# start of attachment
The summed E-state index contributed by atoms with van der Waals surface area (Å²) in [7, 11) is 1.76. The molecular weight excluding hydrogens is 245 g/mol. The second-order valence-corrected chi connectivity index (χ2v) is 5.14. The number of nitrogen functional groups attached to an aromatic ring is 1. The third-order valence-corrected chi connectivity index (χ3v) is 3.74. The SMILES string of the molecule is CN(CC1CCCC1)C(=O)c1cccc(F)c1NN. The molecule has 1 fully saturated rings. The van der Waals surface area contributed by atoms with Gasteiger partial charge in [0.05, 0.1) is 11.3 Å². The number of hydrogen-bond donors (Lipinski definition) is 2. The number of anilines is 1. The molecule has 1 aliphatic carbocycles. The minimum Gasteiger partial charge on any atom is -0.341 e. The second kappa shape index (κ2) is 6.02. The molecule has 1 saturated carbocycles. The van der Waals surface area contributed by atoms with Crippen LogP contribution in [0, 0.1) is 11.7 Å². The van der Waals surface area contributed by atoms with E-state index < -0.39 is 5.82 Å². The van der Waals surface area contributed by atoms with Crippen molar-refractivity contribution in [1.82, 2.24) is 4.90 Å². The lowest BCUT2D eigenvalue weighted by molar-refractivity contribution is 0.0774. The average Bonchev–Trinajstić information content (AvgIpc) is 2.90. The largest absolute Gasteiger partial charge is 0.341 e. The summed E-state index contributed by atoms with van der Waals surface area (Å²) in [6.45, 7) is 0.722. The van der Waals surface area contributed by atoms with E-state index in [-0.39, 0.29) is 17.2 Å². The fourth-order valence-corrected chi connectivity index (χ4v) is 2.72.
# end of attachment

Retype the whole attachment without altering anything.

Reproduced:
The summed E-state index contributed by atoms with van der Waals surface area (Å²) in [7, 11) is 1.76. The molecular weight excluding hydrogens is 245 g/mol. The second-order valence-corrected chi connectivity index (χ2v) is 5.14. The number of nitrogen functional groups attached to an aromatic ring is 1. The third-order valence-corrected chi connectivity index (χ3v) is 3.74. The SMILES string of the molecule is CN(CC1CCCC1)C(=O)c1cccc(F)c1NN. The molecule has 1 fully saturated rings. The van der Waals surface area contributed by atoms with Gasteiger partial charge in [0.05, 0.1) is 11.3 Å². The number of hydrogen-bond donors (Lipinski definition) is 2. The number of anilines is 1. The molecule has 1 aliphatic carbocycles. The minimum Gasteiger partial charge on any atom is -0.341 e. The second kappa shape index (κ2) is 6.02. The molecule has 1 saturated carbocycles. The van der Waals surface area contributed by atoms with Crippen LogP contribution in [0, 0.1) is 11.7 Å². The van der Waals surface area contributed by atoms with E-state index < -0.39 is 5.82 Å². The van der Waals surface area contributed by atoms with Crippen molar-refractivity contribution in [1.82, 2.24) is 4.90 Å². The lowest BCUT2D eigenvalue weighted by molar-refractivity contribution is 0.0774. The average Bonchev–Trinajstić information content (AvgIpc) is 2.90. The largest absolute Gasteiger partial charge is 0.341 e. The summed E-state index contributed by atoms with van der Waals surface area (Å²) in [6.45, 7) is 0.722. The van der Waals surface area contributed by atoms with E-state index in [-0.39, 0.29) is 17.2 Å². The fourth-order valence-corrected chi connectivity index (χ4v) is 2.72.